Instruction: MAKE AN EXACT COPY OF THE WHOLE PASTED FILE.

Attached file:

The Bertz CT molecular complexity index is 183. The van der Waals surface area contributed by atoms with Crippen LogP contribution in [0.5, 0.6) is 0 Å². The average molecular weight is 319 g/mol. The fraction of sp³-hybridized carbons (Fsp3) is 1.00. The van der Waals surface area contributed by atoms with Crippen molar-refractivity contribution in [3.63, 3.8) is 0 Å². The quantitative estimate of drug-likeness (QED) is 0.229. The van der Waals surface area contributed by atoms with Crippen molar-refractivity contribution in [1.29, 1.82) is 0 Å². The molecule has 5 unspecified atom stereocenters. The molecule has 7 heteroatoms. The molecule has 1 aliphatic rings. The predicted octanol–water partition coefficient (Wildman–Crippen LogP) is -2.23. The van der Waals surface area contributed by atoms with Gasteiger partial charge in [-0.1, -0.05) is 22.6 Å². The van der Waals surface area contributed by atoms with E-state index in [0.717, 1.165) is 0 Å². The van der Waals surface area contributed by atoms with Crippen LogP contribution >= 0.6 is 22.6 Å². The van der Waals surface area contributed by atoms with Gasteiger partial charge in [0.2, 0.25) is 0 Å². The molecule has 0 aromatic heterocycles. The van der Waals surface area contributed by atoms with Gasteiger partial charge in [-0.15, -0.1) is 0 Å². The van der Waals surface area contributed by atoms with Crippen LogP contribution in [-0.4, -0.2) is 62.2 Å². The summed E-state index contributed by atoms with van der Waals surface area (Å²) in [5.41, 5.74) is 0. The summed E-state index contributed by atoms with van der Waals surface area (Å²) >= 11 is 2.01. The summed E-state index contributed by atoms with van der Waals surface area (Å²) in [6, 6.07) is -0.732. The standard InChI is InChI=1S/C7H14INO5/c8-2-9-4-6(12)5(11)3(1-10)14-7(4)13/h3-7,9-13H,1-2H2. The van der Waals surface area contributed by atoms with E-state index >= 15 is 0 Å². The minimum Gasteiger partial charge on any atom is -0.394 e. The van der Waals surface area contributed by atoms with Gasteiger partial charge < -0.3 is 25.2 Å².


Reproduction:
The Bertz CT molecular complexity index is 183. The van der Waals surface area contributed by atoms with Crippen LogP contribution in [0.5, 0.6) is 0 Å². The average molecular weight is 319 g/mol. The fraction of sp³-hybridized carbons (Fsp3) is 1.00. The van der Waals surface area contributed by atoms with Crippen molar-refractivity contribution in [3.63, 3.8) is 0 Å². The quantitative estimate of drug-likeness (QED) is 0.229. The van der Waals surface area contributed by atoms with Crippen molar-refractivity contribution in [1.29, 1.82) is 0 Å². The molecule has 5 unspecified atom stereocenters. The molecule has 7 heteroatoms. The molecule has 1 aliphatic rings. The predicted octanol–water partition coefficient (Wildman–Crippen LogP) is -2.23. The van der Waals surface area contributed by atoms with Gasteiger partial charge in [-0.1, -0.05) is 22.6 Å². The van der Waals surface area contributed by atoms with E-state index in [0.717, 1.165) is 0 Å². The van der Waals surface area contributed by atoms with Crippen LogP contribution >= 0.6 is 22.6 Å². The van der Waals surface area contributed by atoms with Gasteiger partial charge in [0.2, 0.25) is 0 Å². The molecule has 0 aromatic heterocycles. The van der Waals surface area contributed by atoms with Gasteiger partial charge in [-0.15, -0.1) is 0 Å². The van der Waals surface area contributed by atoms with Crippen LogP contribution in [-0.4, -0.2) is 62.2 Å². The summed E-state index contributed by atoms with van der Waals surface area (Å²) in [5.41, 5.74) is 0. The summed E-state index contributed by atoms with van der Waals surface area (Å²) >= 11 is 2.01. The summed E-state index contributed by atoms with van der Waals surface area (Å²) in [6, 6.07) is -0.732. The standard InChI is InChI=1S/C7H14INO5/c8-2-9-4-6(12)5(11)3(1-10)14-7(4)13/h3-7,9-13H,1-2H2. The van der Waals surface area contributed by atoms with E-state index >= 15 is 0 Å². The minimum Gasteiger partial charge on any atom is -0.394 e. The van der Waals surface area contributed by atoms with Gasteiger partial charge < -0.3 is 25.2 Å².